New report examines rail links in the Midlands and North

Posted: 27 October 2014 | | No comments yet

Journey times between the UK cities of Leeds and Manchester could be cut in almost half under proposals published today by Sir David Higgins, Chairman of High Speed Two (HS2) Ltd…


Journey times between the UK cities of Leeds and Manchester could be cut in almost half under proposals published today by Sir David Higgins, Chairman of High Speed Two (HS2) Ltd. This, he says, would be as important to the North as Crossrail is for London, but should only be one step in an overall strategy to improve transport as a whole from Liverpool to Hull.

His report also suggests that the journeys between Leeds and Birmingham, Leeds and Sheffield Meadowhall, York and Birmingham, and Nottingham to Birmingham could also be reduced by a half or more, and many more journeys across the country substantially shortened.

“Improving connectivity is vital if Britain is to compete in the knowledge economy in which this country has a competitive advantage, but in which ease of travel is an essential element.  Knowledge based companies whether they are in high-tech manufacturing, the creative industries, finance or the law, have to be close, or feel close to the talent, skills base, support network, knowledge pools, collaborators and clients necessary to create the ‘hot-house atmosphere’ in which they thrive. That is why reducing the journey times between and within our cities isn’t just desirable for both passengers and freight. It is a strategic necessity.”

Sir David’s comments and recommendations are contained in his second report on the future of HS2. Rebalancing Britain: from HS2 towards a national transport strategy found here: – looks at the prospects for improving connectivity across the North of England and the Midlands.

The four main proposals are:

  1. Need to take forward both legs of the proposed HS2 Y-network– the alternatives will not bring the same capacity, connectivity and economic benefits.
  2. Improve the rail services between east and west– sharply reducing journey times between Liverpool, Manchester, Leeds, Sheffield and Hull will stimulate local economies.  Sir David says the journey from Leeds to Manchester could be cut from today’s average of over 55 minutes to somewhere between 26 and 35 minutes, depending on which option is chosen, and the number of trains could be doubled.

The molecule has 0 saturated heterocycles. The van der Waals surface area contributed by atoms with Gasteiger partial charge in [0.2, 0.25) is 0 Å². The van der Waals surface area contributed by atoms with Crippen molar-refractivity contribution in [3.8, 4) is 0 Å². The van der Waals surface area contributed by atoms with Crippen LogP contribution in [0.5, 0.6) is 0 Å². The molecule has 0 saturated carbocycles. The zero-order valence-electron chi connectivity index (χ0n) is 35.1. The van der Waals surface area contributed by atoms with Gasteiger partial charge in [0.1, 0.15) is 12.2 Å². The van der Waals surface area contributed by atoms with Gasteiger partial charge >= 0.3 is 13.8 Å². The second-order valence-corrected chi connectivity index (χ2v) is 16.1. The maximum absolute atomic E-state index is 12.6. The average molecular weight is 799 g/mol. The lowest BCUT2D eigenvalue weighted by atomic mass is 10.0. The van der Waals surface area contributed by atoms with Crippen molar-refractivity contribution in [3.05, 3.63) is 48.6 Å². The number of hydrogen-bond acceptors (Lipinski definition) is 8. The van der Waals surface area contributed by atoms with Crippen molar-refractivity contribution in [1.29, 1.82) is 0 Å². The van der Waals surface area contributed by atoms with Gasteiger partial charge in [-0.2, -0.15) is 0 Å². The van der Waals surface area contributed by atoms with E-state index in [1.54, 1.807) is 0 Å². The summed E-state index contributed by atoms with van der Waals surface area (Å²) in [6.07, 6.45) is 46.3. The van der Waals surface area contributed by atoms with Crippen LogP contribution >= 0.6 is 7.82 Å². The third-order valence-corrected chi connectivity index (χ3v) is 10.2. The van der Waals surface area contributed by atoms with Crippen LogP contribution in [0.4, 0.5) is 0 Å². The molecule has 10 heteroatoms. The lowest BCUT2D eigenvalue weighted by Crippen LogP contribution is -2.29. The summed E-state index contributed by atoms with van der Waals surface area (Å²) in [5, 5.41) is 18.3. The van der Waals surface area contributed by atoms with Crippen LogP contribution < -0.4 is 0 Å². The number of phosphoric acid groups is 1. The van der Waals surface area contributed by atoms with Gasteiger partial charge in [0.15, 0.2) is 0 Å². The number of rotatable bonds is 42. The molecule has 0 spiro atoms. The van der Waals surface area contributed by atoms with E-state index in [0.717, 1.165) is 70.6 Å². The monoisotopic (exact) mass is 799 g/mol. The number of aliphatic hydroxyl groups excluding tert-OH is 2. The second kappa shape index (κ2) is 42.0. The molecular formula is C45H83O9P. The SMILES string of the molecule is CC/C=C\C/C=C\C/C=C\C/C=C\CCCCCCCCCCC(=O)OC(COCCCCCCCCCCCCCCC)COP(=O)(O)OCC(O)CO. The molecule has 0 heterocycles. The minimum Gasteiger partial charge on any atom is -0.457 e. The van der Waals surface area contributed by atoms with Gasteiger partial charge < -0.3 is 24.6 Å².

3. Northern cities should speak with one voice– local authorities from five key cities should join together to form a new body.  Sir David suggests calling the group Transport for the North.
  4. Set out a timetable to develop a new transport strategy – building on the One North report to decide on an approach for improving rail and road connectivity across and within the region north of Birmingham.

In addition to these recommendations the report sets out a series of conclusions from Sir David’s review of the proposals for Phase Two of HS2. These include:

  • To continue with the planned route intoManchester city centre via the airport – keeping open the option to add a new airport station.
  • Need to review the best station solution forLeeds to include provision for increased east-west services through the city.
  • The line should be extended toCrewe by 2027 – six years earlier than originally proposed.
  • A new station atSheffield Meadowhall remains the best way to serve the wider South Yorkshire region, though Sir David recognises Sheffield continues to argue for Sheffield Victoria.
  • That theEast Midlands hub should be near the proposed site at Toton but that its precise location needs further work.

The report has now been submitted to Government and any final decision on the recommendations made by Sir David will be made by Ministers. An announcement on Phase Two is expected from the Transport Secretary before the end of 2014.

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